See also: lend, out

*busy as a beaver (building a new dam)

 and *busy as a bee; *busy as a one-armed paperhanger; *busy as Grand Central Station; *busy as a cat on a hot tin roof; *busy as a fish peddler in Lent; *busy as a cranberry merchant (at Thanksgiving); *busy as popcorn on a skillet
very busy. (*Also: as ~.) My boss keeps me as busy as a one-armed paperhanger. I don't have time to talk to you. I'm as busy as a beaver. When the tourist season starts, this store is busy as Grand Central Station. Sorry I can't go to lunch with you. I'm as busy as a beaver building a new dam. Prying into other folks' business kept him busy as popcorn on a skillet.
See also: beaver, busy

lend a hand

(to someone) Go to lend (someone) a hand.
See also: hand, lend

lend (someone) a hand

 and lend a hand (to someone)
Fig. to give someone some help, not necessarily with the hands. Could you lend me a hand with this piano? I need to move it across the room. Could you lend a hand with this math assignment? I'd be happy to lend a hand.
See also: hand, lend

busy as a beaver

Also, busy as a bee. Hardworking, very industrious, as in With all her activities, Sue is always busy as a bee, or Bob's busy as a beaver trying to finish painting before it rains. The comparison to beavers dates from the late 1700s, the variant from the late 1300s. Also see eager beaver; work like a beaver.
See also: beaver, busy

lend a hand

Also, lend a helping hand. Be of assistance, as in Can you lend them a hand with putting up the flag, or Peter is always willing to lend a helping hand around the house. [Late 1500s]
See also: hand, lend

lend (somebody) a ˈhand (with something)

help somebody (to do something): I saw two men pushing a broken-down car along the road so I stopped to lend them a hand.She stayed with us for three weeks and didn’t once lend a hand with the housework!
See also: hand, lend

lend a hand

To be of assistance.
See also: hand, lend
References in periodicals archive ?
Another secret some of us need to know though we might not believe it until we get there: Most of what we take on for Lent isn't done so we can let it go at Easter.
How can we get into some good habits, virtues that will take shape in Lent and maybe last on and on?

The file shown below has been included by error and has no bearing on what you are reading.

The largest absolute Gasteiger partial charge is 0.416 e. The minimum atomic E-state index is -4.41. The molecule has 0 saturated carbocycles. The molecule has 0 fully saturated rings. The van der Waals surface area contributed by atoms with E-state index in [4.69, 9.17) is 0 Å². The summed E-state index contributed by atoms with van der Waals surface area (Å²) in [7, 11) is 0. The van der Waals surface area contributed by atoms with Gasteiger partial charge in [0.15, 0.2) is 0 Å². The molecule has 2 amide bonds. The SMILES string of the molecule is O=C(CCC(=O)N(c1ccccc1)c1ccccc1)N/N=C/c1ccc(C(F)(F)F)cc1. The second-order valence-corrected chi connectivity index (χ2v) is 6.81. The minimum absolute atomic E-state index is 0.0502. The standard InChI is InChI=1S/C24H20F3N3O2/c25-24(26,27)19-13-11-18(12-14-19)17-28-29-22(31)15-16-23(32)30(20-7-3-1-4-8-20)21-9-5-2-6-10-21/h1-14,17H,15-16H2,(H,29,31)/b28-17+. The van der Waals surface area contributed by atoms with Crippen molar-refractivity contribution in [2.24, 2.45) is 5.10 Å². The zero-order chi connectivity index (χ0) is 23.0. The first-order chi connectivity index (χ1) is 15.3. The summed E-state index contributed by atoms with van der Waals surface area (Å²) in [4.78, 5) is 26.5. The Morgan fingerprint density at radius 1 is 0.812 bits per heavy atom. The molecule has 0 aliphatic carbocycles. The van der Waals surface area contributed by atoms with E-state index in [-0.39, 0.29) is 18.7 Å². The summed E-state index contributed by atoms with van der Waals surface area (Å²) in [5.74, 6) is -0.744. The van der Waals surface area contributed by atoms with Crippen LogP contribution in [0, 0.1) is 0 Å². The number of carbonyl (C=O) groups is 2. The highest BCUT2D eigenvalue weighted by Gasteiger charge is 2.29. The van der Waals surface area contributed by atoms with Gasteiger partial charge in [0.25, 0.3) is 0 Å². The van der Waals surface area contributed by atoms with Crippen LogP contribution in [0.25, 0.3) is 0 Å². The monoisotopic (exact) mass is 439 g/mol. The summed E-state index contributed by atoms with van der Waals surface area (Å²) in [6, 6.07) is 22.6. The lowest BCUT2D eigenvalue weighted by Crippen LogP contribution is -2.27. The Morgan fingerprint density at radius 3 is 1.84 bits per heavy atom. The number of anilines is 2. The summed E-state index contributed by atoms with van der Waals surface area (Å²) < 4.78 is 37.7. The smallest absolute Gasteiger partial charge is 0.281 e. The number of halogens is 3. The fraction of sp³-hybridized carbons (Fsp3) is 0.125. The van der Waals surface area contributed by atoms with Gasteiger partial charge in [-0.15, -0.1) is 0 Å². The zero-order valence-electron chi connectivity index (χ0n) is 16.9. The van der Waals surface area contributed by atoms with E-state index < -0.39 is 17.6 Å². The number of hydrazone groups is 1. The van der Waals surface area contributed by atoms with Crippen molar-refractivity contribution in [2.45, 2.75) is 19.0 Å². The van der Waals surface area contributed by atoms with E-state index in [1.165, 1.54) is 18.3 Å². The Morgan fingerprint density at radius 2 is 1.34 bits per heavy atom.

Lent gets down deep so that we finally see that the alms required of us are stopping this runaway train we're on.
But one thing for sure is this: every Catholic should celebrate the sacrament of Reconciliation during Lent.
Whatever our pattern might be the rest of the year, Lent is a time to celebrate this sacrament.
Lent is a time to rediscover these traditions of prayer, try them out, and spend 15 minutes each day enjoying them.
Indeed, the thing Mike Thompson says he wishes he could do for Lent is to "always focus on changing more toward what Christ has taught us--instead of focusing on some kind of superficial sacrifice.
WHAT READERS DECIDED to do for Lent last year bore a resemblance of sorts to their "best ever" experiences.
It's also interesting to ask the question, "If your best Lent was had by doing X, Y, or Z--why aren't you doing a repeat performance this year?
Solari believes that Lent is difficult for children to understand.
As the process of Lent goes on, I find myself becoming more aware of God's presence and my need for God.
White, a retreat director at the Christian Brothers LaSalle Manor Retreat Center in Plano, Illinois, believes that Lent offers Christians the opportunity to conduct a social, spiritual, and emotional inventory of themselves and figure out how to strengthen their weak spots.
It's more beneficial to do something positive or productive during Lent than to give something up.
People often give up things for Lent for selfish reasons.
I feel guilty when I don't give something up for Lent.